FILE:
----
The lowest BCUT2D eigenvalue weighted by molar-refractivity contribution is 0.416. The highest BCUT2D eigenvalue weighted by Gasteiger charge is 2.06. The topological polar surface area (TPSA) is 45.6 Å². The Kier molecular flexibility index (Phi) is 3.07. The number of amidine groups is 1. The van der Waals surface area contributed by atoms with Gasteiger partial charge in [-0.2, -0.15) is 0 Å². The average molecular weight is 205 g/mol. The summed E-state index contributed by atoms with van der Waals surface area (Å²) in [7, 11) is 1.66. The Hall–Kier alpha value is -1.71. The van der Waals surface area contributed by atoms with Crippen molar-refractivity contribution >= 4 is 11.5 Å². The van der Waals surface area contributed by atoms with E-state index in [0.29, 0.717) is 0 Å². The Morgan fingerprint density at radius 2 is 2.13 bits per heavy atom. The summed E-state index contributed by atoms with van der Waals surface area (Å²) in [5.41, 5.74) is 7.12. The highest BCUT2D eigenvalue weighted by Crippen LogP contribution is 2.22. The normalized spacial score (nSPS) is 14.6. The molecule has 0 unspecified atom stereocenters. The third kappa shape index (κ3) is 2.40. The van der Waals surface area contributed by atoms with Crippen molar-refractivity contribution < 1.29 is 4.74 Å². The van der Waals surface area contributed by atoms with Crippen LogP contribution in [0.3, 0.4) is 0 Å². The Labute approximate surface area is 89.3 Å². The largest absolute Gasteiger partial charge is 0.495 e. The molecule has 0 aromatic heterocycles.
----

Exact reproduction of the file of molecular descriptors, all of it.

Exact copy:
The lowest BCUT2D eigenvalue weighted by molar-refractivity contribution is 0.416. The highest BCUT2D eigenvalue weighted by Gasteiger charge is 2.06. The topological polar surface area (TPSA) is 45.6 Å². The Kier molecular flexibility index (Phi) is 3.07. The number of amidine groups is 1. The van der Waals surface area contributed by atoms with Gasteiger partial charge in [-0.2, -0.15) is 0 Å². The average molecular weight is 205 g/mol. The summed E-state index contributed by atoms with van der Waals surface area (Å²) in [7, 11) is 1.66. The Hall–Kier alpha value is -1.71. The van der Waals surface area contributed by atoms with Crippen molar-refractivity contribution >= 4 is 11.5 Å². The van der Waals surface area contributed by atoms with E-state index in [0.29, 0.717) is 0 Å². The Morgan fingerprint density at radius 2 is 2.13 bits per heavy atom. The summed E-state index contributed by atoms with van der Waals surface area (Å²) in [5.41, 5.74) is 7.12. The highest BCUT2D eigenvalue weighted by Crippen LogP contribution is 2.22. The normalized spacial score (nSPS) is 14.6. The molecule has 0 unspecified atom stereocenters. The third kappa shape index (κ3) is 2.40. The van der Waals surface area contributed by atoms with Crippen molar-refractivity contribution < 1.29 is 4.74 Å². The van der Waals surface area contributed by atoms with Crippen LogP contribution in [0.3, 0.4) is 0 Å². The Labute approximate surface area is 89.3 Å². The largest absolute Gasteiger partial charge is 0.495 e. The molecule has 0 aromatic heterocycles.